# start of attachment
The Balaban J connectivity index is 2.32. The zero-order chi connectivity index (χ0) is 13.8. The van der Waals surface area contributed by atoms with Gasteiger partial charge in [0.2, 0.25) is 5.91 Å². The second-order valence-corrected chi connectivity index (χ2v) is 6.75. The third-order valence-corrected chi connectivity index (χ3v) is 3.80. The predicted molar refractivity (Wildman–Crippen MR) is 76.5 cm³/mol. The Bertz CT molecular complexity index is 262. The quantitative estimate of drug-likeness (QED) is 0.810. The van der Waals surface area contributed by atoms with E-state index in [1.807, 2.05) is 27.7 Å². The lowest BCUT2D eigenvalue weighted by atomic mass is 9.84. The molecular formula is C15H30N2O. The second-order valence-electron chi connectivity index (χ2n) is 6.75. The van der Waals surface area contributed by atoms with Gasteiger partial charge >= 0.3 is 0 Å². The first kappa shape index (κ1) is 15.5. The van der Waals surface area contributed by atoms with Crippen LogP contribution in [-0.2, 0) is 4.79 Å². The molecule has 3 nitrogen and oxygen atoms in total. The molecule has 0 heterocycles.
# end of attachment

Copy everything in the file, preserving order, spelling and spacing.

The Balaban J connectivity index is 2.32. The zero-order chi connectivity index (χ0) is 13.8. The van der Waals surface area contributed by atoms with Gasteiger partial charge in [0.2, 0.25) is 5.91 Å². The second-order valence-corrected chi connectivity index (χ2v) is 6.75. The third-order valence-corrected chi connectivity index (χ3v) is 3.80. The predicted molar refractivity (Wildman–Crippen MR) is 76.5 cm³/mol. The Bertz CT molecular complexity index is 262. The quantitative estimate of drug-likeness (QED) is 0.810. The van der Waals surface area contributed by atoms with E-state index in [1.807, 2.05) is 27.7 Å². The lowest BCUT2D eigenvalue weighted by atomic mass is 9.84. The molecular formula is C15H30N2O. The second-order valence-electron chi connectivity index (χ2n) is 6.75. The van der Waals surface area contributed by atoms with Gasteiger partial charge >= 0.3 is 0 Å². The first kappa shape index (κ1) is 15.5. The van der Waals surface area contributed by atoms with Crippen LogP contribution in [-0.2, 0) is 4.79 Å². The molecule has 3 nitrogen and oxygen atoms in total. The molecule has 0 heterocycles.